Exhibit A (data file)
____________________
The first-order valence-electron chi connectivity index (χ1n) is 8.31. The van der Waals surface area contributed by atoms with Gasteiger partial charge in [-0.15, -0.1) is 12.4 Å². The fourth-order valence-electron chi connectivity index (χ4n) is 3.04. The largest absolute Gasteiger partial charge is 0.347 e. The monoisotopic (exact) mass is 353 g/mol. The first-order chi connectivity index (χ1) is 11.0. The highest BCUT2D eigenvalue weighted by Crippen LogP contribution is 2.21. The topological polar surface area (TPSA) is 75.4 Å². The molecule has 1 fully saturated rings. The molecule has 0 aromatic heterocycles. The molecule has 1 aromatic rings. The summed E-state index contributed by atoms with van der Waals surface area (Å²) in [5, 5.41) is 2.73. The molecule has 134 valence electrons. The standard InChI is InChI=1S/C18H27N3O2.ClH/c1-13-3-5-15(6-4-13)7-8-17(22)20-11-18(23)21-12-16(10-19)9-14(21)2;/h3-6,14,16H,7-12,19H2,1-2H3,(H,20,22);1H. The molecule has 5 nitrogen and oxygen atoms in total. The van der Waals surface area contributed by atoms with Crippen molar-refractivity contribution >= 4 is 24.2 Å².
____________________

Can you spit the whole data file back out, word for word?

The first-order valence-electron chi connectivity index (χ1n) is 8.31. The van der Waals surface area contributed by atoms with Gasteiger partial charge in [-0.15, -0.1) is 12.4 Å². The fourth-order valence-electron chi connectivity index (χ4n) is 3.04. The largest absolute Gasteiger partial charge is 0.347 e. The monoisotopic (exact) mass is 353 g/mol. The first-order chi connectivity index (χ1) is 11.0. The highest BCUT2D eigenvalue weighted by Crippen LogP contribution is 2.21. The topological polar surface area (TPSA) is 75.4 Å². The molecule has 1 fully saturated rings. The molecule has 0 aromatic heterocycles. The molecule has 1 aromatic rings. The summed E-state index contributed by atoms with van der Waals surface area (Å²) in [5, 5.41) is 2.73. The molecule has 134 valence electrons. The standard InChI is InChI=1S/C18H27N3O2.ClH/c1-13-3-5-15(6-4-13)7-8-17(22)20-11-18(23)21-12-16(10-19)9-14(21)2;/h3-6,14,16H,7-12,19H2,1-2H3,(H,20,22);1H. The molecule has 5 nitrogen and oxygen atoms in total. The van der Waals surface area contributed by atoms with Crippen molar-refractivity contribution >= 4 is 24.2 Å².